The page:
Telling an Old Tale in a New Way: We writers usually tell an old tale; the only reason we didn’t quit at Shakespeare (in the West, anyway) is that the world changes, people change (to a degree), and old messages need new context and new telling. Casting wisdom in a new mold lets you communicate that wisdom with modern people. This isn’t easy to do, but it’s one of the main reasons we keep writing.
Taking the Reader to New Place: Many people do not have the luxury to travel the world, or can’t or won’t travel across town or even down the street. A good writer can take the reader anywhere. It’s not easy, and it requires certain tools and methods, but there are many reasons to do it, one being the same reason to travel; to see things from a different perspective. Breaking a reader out of the bubble of daily time and space–and you can tell you’ve done it when they tell you they felt like they were right there in that new world–is tremendously rewarding for both writer and reader.
Exploration: This is very similar to Taking the Reader to a New Place, but, in some way I haven’t yet sorted out, it’s different. I feel this is more motivational; it doesn’t necessarily have the function of place-setting for an ancient tale, it simply stimulates the reader to see, and maybe even do. This kind of writing is often somewhat breathless. Dozens of examples rise to mind; here’s one from Craig Childs’ superb book, The Way Out, in which he describes his exploration of a flooded cavern in the Grand Canyon: “Our headlamps brushed the ceiling, showing a few passages. We went up. Each of us tried a different route, climbing through dust and pieces of rubble. I ascended a chimney, emerging into a room the size of an aircraft hangar. Perhaps seventy feet tall and over a hundred feet long, its ceiling was a lifted dome, its floor a garden of waterfalls and pools. Darkness ate my beam of light toward the back. A quarter-mile into a desert cliff, beneath two thousand feet of solid rock, inside the belly of the mother, was this: a buried grotto with the broken plumbing of a spring sending water everywhere. As I walked, my light took on altering values, passing through swift water, still water, deep water, sheeting water, plumes of mist, and shiny, wet stones. The river ran the width of a street.. That makes me want to drop everything and explore the caves of the Grand Canyon. That motivates me into action, if ‘only’ charging me for my own projects. This writing, contrary to elemental physics, generates energy from apparent nothing. Exploration can take place in many domains–mine is largely that of the physical universe–but, I think, you get my point.
Revealing the Truth / Exposing Complexity: Presumably readers want clarity, or at least some kind of understanding (at least, the readers I want to communicate with). A writer has the potential to expose truth because reading takes more time and attention than listening to a sound-bite. In John Steinbeck’s daily journal he wrote, about taking time with his writing to expose truths, “The human mind, particularly in the present, is troubled and fogged and bee-stung with a thousand little details from taxes to war worry to the price of meat. All these usually get together and result in a man’s fighting with his wife, because that is the easiest channel of relief for inner unrest. Now–we must think of a book as a wedge driven into a man’s personal life. A short book would be in and out quickly…A long book, on the other hand…instead of cutting and leaving…allows the mind to rearrange itself to fit around the wedge…When the wedge is withdrawn, the tendency of them mind is quickly to heal itself exactly as it was before the attack. With the long book…when the wedge is finally withdrawn and the book is set down, the mind cannot ever be quite what it was before.” While plenty can be said for shorter forms, such as short poetry, I think what he was getting at there is the time it takes, in some forms of writing, to clarify. Again, yes, short works can well wash and make clear, but, again, the point–whatever the form–is clarity and the exposure of complexity.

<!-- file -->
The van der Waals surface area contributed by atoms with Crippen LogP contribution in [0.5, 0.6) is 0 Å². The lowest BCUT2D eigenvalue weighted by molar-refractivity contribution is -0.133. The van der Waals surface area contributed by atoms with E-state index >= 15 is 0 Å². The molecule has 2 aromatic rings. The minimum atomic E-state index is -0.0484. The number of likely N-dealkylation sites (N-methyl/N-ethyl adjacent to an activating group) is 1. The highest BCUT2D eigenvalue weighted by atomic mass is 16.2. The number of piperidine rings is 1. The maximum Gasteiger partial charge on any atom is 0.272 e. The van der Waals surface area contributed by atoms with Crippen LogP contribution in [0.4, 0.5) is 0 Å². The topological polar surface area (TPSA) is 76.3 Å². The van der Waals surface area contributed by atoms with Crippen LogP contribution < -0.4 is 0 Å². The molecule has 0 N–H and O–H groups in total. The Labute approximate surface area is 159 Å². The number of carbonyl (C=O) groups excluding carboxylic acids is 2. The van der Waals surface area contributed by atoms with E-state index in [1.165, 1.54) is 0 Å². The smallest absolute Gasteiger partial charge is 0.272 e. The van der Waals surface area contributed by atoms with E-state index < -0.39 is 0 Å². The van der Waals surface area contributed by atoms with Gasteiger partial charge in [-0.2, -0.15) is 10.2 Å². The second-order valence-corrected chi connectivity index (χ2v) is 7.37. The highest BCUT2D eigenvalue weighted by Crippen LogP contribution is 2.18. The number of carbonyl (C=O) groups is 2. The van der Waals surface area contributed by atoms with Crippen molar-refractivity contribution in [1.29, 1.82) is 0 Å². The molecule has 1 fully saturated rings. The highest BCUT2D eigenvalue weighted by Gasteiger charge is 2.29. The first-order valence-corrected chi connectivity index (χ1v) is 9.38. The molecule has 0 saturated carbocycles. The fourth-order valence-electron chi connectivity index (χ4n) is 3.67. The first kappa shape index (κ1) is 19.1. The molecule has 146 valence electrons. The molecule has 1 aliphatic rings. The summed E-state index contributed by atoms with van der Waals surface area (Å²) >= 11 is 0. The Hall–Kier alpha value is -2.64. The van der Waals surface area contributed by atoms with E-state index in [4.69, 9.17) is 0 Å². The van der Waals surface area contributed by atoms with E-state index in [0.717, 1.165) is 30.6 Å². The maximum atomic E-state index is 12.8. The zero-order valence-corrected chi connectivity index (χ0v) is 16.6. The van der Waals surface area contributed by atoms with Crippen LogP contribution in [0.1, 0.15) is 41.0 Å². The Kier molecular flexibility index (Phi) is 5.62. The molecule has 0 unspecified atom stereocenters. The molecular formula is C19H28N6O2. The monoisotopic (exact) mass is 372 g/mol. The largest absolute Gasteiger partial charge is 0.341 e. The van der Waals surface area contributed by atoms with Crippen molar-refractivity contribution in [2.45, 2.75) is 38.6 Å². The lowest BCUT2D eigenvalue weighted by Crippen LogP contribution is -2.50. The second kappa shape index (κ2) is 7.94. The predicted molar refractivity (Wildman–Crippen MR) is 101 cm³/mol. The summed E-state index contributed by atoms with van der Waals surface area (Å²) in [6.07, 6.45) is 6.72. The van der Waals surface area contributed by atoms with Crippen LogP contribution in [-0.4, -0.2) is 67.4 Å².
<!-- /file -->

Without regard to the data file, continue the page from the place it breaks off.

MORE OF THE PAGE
Reminding the Reader of Dignity: The world, as I feel it, shaped largely by commerce, leaves us little dignity; great power lies in the hands of those who constrain our choices, and unless we’re careful to protect our own dignity, we are defined by our consumption, we are simply consumers (you can see a clip of how I feel here). Writing in a respectful way reminds us of human dignity. If that is too much social commentary for you, you might want to read someone else. I’m leaning a lot on Steinbeck right now, and here I will use him again: “I intended to make [some of his writing]sound guileless and rather sweet, but you will see in it the little blades of social criticism without which no book is worth a fart in hell.” This is very important to me. About it, Antoine de Saint Exupery wrote, “The airplane is a means, not an end. One doesn’t risk his life for a plane any more than a farmer ploughs for the sake of the plough. But the airplane is a means of getting away from towns and their book-keeping and coming to grips with reality.”
The Crystallization of a Worldview: This is entirely for the writer; the writer, presumably wishing to communicate something clearly–even if it’s uncertainty–requires something of a comprehensive worldview; in German, the word weltanschaung, literally translates into world-view, but carries something more organic and expansive that I can’t quite outline; it is more a feeling than a statement, a feeling that suffuses everything a writer writes. This worldview is part of one’s voice as a writer. Writing, putting your words down in some durable form, forces you, at least in the moment, to assemble the building-blocks of a worldview. This view can change as the world and the writer changes, of course, but having these worldviews, and knowing which ones came before, and even how the one-at-present may be changing, is important to clarity and honesty as a good writer.